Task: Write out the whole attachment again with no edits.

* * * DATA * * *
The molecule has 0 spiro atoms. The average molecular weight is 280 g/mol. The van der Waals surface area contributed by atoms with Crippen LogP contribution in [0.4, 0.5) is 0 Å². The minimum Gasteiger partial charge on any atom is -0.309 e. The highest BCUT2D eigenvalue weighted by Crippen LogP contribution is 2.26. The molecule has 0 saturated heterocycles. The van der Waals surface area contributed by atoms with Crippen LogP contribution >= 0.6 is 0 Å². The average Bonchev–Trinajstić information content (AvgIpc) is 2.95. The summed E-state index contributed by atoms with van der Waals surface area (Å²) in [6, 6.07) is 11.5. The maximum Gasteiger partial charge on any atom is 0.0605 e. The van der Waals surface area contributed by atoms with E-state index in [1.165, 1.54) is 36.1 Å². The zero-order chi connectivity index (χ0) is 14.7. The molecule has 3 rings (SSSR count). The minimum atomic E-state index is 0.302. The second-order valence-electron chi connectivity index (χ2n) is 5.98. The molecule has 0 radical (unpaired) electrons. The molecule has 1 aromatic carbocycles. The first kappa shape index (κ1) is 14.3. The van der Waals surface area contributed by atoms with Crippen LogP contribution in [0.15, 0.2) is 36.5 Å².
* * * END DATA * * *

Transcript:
The molecule has 0 spiro atoms. The average molecular weight is 280 g/mol. The van der Waals surface area contributed by atoms with Crippen LogP contribution in [0.4, 0.5) is 0 Å². The minimum Gasteiger partial charge on any atom is -0.309 e. The highest BCUT2D eigenvalue weighted by Crippen LogP contribution is 2.26. The molecule has 0 saturated heterocycles. The van der Waals surface area contributed by atoms with Crippen LogP contribution >= 0.6 is 0 Å². The average Bonchev–Trinajstić information content (AvgIpc) is 2.95. The summed E-state index contributed by atoms with van der Waals surface area (Å²) in [6, 6.07) is 11.5. The maximum Gasteiger partial charge on any atom is 0.0605 e. The van der Waals surface area contributed by atoms with E-state index in [1.165, 1.54) is 36.1 Å². The zero-order chi connectivity index (χ0) is 14.7. The molecule has 3 rings (SSSR count). The minimum atomic E-state index is 0.302. The second-order valence-electron chi connectivity index (χ2n) is 5.98. The molecule has 0 radical (unpaired) electrons. The molecule has 1 aromatic carbocycles. The first kappa shape index (κ1) is 14.3. The van der Waals surface area contributed by atoms with Crippen LogP contribution in [0.15, 0.2) is 36.5 Å².